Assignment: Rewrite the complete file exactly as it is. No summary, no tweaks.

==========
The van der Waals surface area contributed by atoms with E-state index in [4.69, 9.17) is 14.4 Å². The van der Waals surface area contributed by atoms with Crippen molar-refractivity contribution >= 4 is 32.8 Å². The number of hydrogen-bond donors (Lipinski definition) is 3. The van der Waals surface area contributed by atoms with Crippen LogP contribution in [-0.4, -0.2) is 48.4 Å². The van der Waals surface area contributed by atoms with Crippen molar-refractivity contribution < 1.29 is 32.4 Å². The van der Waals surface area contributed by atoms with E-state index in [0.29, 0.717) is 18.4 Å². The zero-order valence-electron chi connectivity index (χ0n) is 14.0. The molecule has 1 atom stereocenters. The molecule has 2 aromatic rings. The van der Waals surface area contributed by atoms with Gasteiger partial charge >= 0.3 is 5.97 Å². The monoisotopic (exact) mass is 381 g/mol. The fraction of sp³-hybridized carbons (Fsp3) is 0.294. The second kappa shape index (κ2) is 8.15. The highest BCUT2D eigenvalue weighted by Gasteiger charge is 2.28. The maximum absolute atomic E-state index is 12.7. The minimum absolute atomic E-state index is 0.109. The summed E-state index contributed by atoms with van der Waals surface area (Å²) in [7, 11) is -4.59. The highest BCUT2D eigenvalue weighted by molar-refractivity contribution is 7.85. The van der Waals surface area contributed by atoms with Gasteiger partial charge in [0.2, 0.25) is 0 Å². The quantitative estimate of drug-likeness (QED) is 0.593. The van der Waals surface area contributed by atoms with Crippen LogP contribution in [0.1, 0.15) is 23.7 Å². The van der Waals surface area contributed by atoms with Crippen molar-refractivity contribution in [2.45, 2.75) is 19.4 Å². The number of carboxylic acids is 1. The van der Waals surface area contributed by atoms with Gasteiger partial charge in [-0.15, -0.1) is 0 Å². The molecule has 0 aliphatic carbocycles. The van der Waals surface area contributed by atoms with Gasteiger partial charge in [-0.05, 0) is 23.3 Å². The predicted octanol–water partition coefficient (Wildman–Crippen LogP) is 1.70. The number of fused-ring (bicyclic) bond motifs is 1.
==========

The van der Waals surface area contributed by atoms with E-state index in [4.69, 9.17) is 14.4 Å². The van der Waals surface area contributed by atoms with Crippen molar-refractivity contribution >= 4 is 32.8 Å². The number of hydrogen-bond donors (Lipinski definition) is 3. The van der Waals surface area contributed by atoms with Crippen LogP contribution in [-0.4, -0.2) is 48.4 Å². The van der Waals surface area contributed by atoms with Crippen molar-refractivity contribution < 1.29 is 32.4 Å². The van der Waals surface area contributed by atoms with E-state index in [0.29, 0.717) is 18.4 Å². The zero-order valence-electron chi connectivity index (χ0n) is 14.0. The molecule has 1 atom stereocenters. The molecule has 2 aromatic rings. The van der Waals surface area contributed by atoms with Gasteiger partial charge >= 0.3 is 5.97 Å². The monoisotopic (exact) mass is 381 g/mol. The fraction of sp³-hybridized carbons (Fsp3) is 0.294. The second kappa shape index (κ2) is 8.15. The highest BCUT2D eigenvalue weighted by Gasteiger charge is 2.28. The maximum absolute atomic E-state index is 12.7. The minimum absolute atomic E-state index is 0.109. The summed E-state index contributed by atoms with van der Waals surface area (Å²) in [7, 11) is -4.59. The highest BCUT2D eigenvalue weighted by molar-refractivity contribution is 7.85. The van der Waals surface area contributed by atoms with Gasteiger partial charge in [0.2, 0.25) is 0 Å². The quantitative estimate of drug-likeness (QED) is 0.593. The van der Waals surface area contributed by atoms with Crippen LogP contribution in [0.1, 0.15) is 23.7 Å². The van der Waals surface area contributed by atoms with Crippen molar-refractivity contribution in [2.45, 2.75) is 19.4 Å². The number of carboxylic acids is 1. The van der Waals surface area contributed by atoms with Gasteiger partial charge in [-0.15, -0.1) is 0 Å². The molecule has 0 aliphatic carbocycles. The van der Waals surface area contributed by atoms with Gasteiger partial charge in [-0.05, 0) is 23.3 Å². The predicted octanol–water partition coefficient (Wildman–Crippen LogP) is 1.70. The number of fused-ring (bicyclic) bond motifs is 1.